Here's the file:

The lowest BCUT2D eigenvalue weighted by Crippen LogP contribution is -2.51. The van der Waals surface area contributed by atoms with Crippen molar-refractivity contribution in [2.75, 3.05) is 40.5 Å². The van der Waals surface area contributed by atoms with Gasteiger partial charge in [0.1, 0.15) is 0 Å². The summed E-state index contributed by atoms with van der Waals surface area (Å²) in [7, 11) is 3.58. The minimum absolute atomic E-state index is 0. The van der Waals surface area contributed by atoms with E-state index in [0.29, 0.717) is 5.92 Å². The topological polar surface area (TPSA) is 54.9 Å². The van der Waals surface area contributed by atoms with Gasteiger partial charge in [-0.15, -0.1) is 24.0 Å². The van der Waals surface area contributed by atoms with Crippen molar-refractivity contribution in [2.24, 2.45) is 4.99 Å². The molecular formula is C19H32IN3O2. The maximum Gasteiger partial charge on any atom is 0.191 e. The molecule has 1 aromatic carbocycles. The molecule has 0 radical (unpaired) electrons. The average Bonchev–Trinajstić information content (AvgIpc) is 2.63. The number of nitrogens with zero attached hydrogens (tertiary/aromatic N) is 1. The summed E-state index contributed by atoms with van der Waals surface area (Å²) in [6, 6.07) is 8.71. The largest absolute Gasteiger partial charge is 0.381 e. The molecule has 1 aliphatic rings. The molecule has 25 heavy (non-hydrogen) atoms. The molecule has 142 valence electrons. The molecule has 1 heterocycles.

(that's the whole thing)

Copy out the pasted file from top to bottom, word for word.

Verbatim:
The lowest BCUT2D eigenvalue weighted by Crippen LogP contribution is -2.51. The van der Waals surface area contributed by atoms with Crippen molar-refractivity contribution in [2.75, 3.05) is 40.5 Å². The van der Waals surface area contributed by atoms with Gasteiger partial charge in [0.1, 0.15) is 0 Å². The summed E-state index contributed by atoms with van der Waals surface area (Å²) in [7, 11) is 3.58. The minimum absolute atomic E-state index is 0. The van der Waals surface area contributed by atoms with E-state index in [0.29, 0.717) is 5.92 Å². The topological polar surface area (TPSA) is 54.9 Å². The van der Waals surface area contributed by atoms with Gasteiger partial charge in [-0.15, -0.1) is 24.0 Å². The van der Waals surface area contributed by atoms with Crippen molar-refractivity contribution in [2.24, 2.45) is 4.99 Å². The molecular formula is C19H32IN3O2. The maximum Gasteiger partial charge on any atom is 0.191 e. The molecule has 1 aromatic carbocycles. The molecule has 0 radical (unpaired) electrons. The average Bonchev–Trinajstić information content (AvgIpc) is 2.63. The number of nitrogens with zero attached hydrogens (tertiary/aromatic N) is 1. The summed E-state index contributed by atoms with van der Waals surface area (Å²) in [6, 6.07) is 8.71. The largest absolute Gasteiger partial charge is 0.381 e. The molecule has 1 aliphatic rings. The molecule has 25 heavy (non-hydrogen) atoms. The molecule has 142 valence electrons. The molecule has 1 heterocycles.